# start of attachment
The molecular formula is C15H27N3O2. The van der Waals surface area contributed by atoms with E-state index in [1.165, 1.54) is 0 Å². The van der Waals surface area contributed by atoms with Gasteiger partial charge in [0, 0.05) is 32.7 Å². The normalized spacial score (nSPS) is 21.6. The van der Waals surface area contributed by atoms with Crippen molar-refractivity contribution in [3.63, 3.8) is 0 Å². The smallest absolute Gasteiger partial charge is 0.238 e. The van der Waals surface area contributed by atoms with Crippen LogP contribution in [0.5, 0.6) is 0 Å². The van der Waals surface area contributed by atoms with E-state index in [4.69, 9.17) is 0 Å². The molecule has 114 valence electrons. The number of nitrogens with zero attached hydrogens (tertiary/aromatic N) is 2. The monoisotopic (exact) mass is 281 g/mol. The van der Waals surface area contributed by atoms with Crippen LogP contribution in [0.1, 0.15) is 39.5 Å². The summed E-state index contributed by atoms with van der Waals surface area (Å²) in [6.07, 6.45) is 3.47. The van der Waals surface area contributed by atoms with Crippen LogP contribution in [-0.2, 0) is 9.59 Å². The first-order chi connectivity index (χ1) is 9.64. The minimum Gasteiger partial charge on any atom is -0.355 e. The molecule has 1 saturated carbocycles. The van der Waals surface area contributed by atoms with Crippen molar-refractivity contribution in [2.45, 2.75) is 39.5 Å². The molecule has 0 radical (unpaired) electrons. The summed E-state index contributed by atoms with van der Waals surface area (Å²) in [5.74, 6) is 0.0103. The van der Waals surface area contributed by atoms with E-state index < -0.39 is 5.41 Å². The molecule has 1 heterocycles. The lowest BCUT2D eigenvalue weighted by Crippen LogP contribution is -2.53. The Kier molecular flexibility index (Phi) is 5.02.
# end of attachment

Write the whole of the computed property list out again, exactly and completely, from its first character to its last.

The molecular formula is C15H27N3O2. The van der Waals surface area contributed by atoms with E-state index in [1.165, 1.54) is 0 Å². The van der Waals surface area contributed by atoms with Gasteiger partial charge in [0, 0.05) is 32.7 Å². The normalized spacial score (nSPS) is 21.6. The van der Waals surface area contributed by atoms with Crippen molar-refractivity contribution in [3.63, 3.8) is 0 Å². The smallest absolute Gasteiger partial charge is 0.238 e. The van der Waals surface area contributed by atoms with Crippen LogP contribution in [0.5, 0.6) is 0 Å². The van der Waals surface area contributed by atoms with E-state index in [4.69, 9.17) is 0 Å². The molecule has 114 valence electrons. The number of nitrogens with zero attached hydrogens (tertiary/aromatic N) is 2. The monoisotopic (exact) mass is 281 g/mol. The van der Waals surface area contributed by atoms with Crippen LogP contribution in [0.1, 0.15) is 39.5 Å². The summed E-state index contributed by atoms with van der Waals surface area (Å²) in [6.07, 6.45) is 3.47. The van der Waals surface area contributed by atoms with Crippen LogP contribution in [-0.2, 0) is 9.59 Å². The first-order chi connectivity index (χ1) is 9.64. The minimum Gasteiger partial charge on any atom is -0.355 e. The molecule has 1 saturated carbocycles. The van der Waals surface area contributed by atoms with Crippen molar-refractivity contribution in [2.45, 2.75) is 39.5 Å². The molecule has 0 radical (unpaired) electrons. The summed E-state index contributed by atoms with van der Waals surface area (Å²) in [5.74, 6) is 0.0103. The van der Waals surface area contributed by atoms with E-state index < -0.39 is 5.41 Å². The molecule has 1 heterocycles. The lowest BCUT2D eigenvalue weighted by Crippen LogP contribution is -2.53. The Kier molecular flexibility index (Phi) is 5.02.